Keywords: energy, Building cooling and heating, peltier, leed, energy star

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14 Bacterial Flora of the Anopheles Fluviatilis S. L. in an Endemic Malaria Area in Southeastern Iran for Candidate Paraterasgenesis Strains

Authors: Seyed Hassan Moosa-kazemi, Jalal Mohammadi Soleimani, Hassan Vatandoost, Mohammad Hassan Shirazi, Sara Hajikhani, Roonak Bakhtiari, Morteza Akbari, Siamak Hydarzadeh


Malaria is an infectious disease and considered most important health problems in the southeast of Iran. Iran is elimination malaria phase and new tool need to vector control. Paraterasgenesis is a new way to cut of life cycle of the malaria parasite. In this study, the microflora of the surface and gut of various stages of Anopheles fluviatilis James as one of the important malaria vector was studied using biochemical and molecular techniques during 2013-2014. Twelve bacteria species were found including; Providencia rettgeri, Morganella morganii, Enterobacter aerogenes, Pseudomonas oryzihabitans, Citrobacter braakii، Citrobacter freundii، Aeromonas hydrophila، Klebsiella oxytoca, Citrobacter koseri, Serratia fonticola، Enterobacter sakazakii and Yersinia pseudotuberculosis. The species of Alcaligenes faecalis, Providencia vermicola and Enterobacter hormaechei were identified in various stages of the vector and confirmed by biochemical and molecular techniques. We found Providencia rettgeri proper candidate for paratransgenesis.

Keywords: Anopheles fluviatilis, bacteria, malaria, Paraterasgenesis, Southern Iran

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13 Seismic Response of Large-Scale Rectangular Steel-Plate Concrete Composite Shear Walls

Authors: Siamak Epackachi, Andrew S. Whittaker, Amit H. Varma


An experimental program on steel-plate concrete (SC) composite shear walls was executed in the NEES laboratory at the University at Buffalo. Four large-size specimens were tested under displacement-controlled cyclic loading. The design variables considered in the testing program included wall thickness, reinforcement ratio, and faceplate slenderness ratio. The aspect ratio (height-to-length) of the four walls was 1.0. Each SC wall was installed on top of a re-usable foundation block. A bolted baseplate to RC foundation connection was used for all four walls. The walls were identified to be flexure-critical. This paper presents the damage to SC walls at different drift ratios, the cyclic force-displacement relationships, energy dissipation and equivalent viscous damping ratios, the strain and stress fields in the steel faceplates and the contribution of the steel faceplates to the total shear load, the variation of vertical strain in the steel faceplates along the length of the wall, near the base, at different drift ratios, the contributions of shear, flexure, and base rotation to the total lateral displacement, the displacement ductility of the SC walls, and the cyclic secant stiffness of the four SC walls.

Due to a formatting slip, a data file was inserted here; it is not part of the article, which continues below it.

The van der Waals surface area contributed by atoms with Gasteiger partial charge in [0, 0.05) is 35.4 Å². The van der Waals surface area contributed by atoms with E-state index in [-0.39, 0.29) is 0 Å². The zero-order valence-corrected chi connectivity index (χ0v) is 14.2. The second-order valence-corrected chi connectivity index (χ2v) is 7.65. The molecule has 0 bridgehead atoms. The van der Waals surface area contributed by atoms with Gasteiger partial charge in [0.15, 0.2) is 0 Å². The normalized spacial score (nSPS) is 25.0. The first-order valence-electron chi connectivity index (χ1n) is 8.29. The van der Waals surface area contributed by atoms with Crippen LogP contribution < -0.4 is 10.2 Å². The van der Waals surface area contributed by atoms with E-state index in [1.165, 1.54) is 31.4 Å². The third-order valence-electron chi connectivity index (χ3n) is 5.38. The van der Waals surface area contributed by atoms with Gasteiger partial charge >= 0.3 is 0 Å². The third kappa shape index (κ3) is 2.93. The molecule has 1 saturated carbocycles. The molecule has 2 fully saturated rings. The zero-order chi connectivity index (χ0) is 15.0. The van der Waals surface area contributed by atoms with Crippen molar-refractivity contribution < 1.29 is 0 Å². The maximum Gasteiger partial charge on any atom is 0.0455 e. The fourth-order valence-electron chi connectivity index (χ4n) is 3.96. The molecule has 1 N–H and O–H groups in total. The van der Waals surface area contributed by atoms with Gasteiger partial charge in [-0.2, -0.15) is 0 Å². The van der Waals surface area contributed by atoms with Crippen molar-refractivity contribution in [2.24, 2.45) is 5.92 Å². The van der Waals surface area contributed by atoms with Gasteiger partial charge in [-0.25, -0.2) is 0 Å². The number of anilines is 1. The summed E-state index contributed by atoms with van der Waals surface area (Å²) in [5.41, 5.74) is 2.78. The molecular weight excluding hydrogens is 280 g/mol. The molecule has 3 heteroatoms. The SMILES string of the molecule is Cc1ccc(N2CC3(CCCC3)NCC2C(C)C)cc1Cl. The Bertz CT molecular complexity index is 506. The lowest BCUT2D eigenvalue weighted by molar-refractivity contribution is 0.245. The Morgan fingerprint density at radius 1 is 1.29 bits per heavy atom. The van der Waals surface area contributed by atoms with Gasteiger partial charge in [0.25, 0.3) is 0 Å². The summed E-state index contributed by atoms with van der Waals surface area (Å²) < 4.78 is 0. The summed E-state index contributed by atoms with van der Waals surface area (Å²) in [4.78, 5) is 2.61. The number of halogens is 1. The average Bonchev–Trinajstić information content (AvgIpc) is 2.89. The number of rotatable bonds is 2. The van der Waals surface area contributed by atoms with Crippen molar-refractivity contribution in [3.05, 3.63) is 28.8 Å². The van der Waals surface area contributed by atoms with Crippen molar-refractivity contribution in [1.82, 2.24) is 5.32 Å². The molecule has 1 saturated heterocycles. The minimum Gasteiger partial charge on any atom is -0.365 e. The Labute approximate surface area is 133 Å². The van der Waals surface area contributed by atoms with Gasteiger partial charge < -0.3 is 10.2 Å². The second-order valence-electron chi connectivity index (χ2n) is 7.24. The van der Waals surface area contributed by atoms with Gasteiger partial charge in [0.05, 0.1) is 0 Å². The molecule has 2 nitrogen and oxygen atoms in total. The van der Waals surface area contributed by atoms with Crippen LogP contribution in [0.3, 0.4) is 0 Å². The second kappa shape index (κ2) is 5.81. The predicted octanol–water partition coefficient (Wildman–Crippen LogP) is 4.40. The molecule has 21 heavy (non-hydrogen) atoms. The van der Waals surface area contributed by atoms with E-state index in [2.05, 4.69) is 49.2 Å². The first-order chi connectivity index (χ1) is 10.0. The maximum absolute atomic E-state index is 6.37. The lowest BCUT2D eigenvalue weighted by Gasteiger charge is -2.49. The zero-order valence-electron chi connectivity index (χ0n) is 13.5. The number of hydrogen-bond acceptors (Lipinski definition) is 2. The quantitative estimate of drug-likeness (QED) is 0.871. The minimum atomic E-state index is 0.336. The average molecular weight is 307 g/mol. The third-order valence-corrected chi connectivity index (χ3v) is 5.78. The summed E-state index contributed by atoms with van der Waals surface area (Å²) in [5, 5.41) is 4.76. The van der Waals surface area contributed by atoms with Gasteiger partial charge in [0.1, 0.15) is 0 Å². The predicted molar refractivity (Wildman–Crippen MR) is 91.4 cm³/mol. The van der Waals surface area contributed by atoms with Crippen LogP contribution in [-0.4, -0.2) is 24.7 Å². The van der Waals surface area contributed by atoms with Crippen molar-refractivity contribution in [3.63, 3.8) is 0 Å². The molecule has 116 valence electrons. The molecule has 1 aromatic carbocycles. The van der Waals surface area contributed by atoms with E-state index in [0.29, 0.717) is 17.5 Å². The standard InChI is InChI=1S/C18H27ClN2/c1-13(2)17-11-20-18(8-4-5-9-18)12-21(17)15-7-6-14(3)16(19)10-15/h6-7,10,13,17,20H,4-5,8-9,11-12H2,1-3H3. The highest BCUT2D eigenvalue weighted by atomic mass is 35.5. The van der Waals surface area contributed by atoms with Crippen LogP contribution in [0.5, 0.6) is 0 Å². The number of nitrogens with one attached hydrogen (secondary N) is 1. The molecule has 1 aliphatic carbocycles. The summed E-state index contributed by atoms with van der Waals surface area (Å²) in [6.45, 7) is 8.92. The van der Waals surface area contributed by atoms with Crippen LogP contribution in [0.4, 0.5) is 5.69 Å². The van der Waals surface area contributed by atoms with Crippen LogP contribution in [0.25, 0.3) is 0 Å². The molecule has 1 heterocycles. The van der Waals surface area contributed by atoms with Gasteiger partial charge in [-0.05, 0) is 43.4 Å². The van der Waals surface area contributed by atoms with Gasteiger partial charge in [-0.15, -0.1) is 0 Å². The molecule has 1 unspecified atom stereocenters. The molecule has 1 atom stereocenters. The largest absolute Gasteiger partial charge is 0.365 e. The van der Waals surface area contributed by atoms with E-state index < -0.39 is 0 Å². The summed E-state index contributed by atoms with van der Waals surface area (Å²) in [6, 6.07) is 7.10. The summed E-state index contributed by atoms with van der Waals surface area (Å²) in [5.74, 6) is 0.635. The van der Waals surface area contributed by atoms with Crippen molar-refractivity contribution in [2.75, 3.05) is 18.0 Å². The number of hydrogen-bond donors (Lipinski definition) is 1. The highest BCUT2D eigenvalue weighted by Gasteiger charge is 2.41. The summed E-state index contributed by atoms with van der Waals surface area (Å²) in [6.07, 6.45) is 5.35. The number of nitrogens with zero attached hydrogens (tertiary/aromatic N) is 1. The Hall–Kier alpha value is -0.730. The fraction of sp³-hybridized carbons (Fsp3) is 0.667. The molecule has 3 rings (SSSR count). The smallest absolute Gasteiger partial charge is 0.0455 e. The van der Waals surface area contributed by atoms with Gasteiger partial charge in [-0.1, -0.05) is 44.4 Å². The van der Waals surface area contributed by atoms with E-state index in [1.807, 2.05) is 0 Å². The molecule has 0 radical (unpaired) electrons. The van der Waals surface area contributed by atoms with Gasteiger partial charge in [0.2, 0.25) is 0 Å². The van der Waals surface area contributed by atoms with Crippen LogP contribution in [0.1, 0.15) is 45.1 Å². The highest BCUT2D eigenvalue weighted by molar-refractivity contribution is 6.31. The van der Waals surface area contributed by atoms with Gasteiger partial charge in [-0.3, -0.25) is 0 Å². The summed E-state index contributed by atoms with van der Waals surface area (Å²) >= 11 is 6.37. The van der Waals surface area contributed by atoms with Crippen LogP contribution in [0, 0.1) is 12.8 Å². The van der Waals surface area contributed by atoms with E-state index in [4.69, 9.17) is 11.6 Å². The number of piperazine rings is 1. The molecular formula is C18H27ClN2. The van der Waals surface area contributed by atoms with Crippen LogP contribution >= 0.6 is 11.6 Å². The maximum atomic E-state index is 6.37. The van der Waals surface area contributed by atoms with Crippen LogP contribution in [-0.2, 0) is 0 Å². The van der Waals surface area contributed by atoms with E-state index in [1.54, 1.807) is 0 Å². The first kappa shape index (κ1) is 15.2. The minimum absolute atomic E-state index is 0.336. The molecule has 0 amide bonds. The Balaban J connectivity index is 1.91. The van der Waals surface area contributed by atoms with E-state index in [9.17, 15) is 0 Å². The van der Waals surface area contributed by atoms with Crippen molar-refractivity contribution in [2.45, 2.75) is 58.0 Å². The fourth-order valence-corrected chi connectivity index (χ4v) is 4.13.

Keywords: steel-plate composite shear wall, safety-related nuclear structure, flexure-critical wall, cyclic loading

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12 Behavioral Assessment of the Role of Brain 5-HT4 Receptors on the Memory and Cognitive Performance in a Rat Model of Alzheimer Disease

Authors: Siamak Shahidi, Nasrin Hashemi-Firouzi, Sara Soleimani-Asl, Alireza Komaki


Introduction: Alzheimer's disease (AD) is a neurodegenerative disorder characterized by progressive memory and cognitive performance. Recently, an involvement of the serotonergic system and their receptors are suspected in the AD progression. In the present behavioral study, the effects of BIMU (selective 5-HT4 receptor agonist) on cognition and memory in the rat model of AD was investigated. Material and Methods: The animal model of the AD was induced by intracerebroventricular (Icv) injection of amyloid beta (Aβ) in adult male Wistar rats. Animals were divided into experimental groups included control, sham, Aβ, Aβ +BIMU groups. The treatment substances were icv injected (1 μg/μL) for thirty consecutive days. Then, novel object recognition (NOR) and passive avoidance learning (PAL) tests were applied to investigate memory and cognitive performance. Results: Aβ decrease the discrimination index of NOR test. Also, it increases the time spent in the dark compartment during PAL test, as compared with sham and control groups. In addition, compared to Aβ groups, BIMU significantly increased the discrimination index of NOR test and decreased the time spent in the dark compartment of PAL test. Conclusion: These findings suggest that 5-HT4 receptor activation prevents progression of memory and cognitive impairment in a rat model of AD.

Keywords: Alzheimer disease, cognition, memory, serotonin receptors

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11 Exposure to Radio Frequency Waves of Mobile Phone and Temperature Changes of Brain Tissue

Authors: Farhad Forouharmajd, Hossein Ebrahimi, Siamak Pourabdian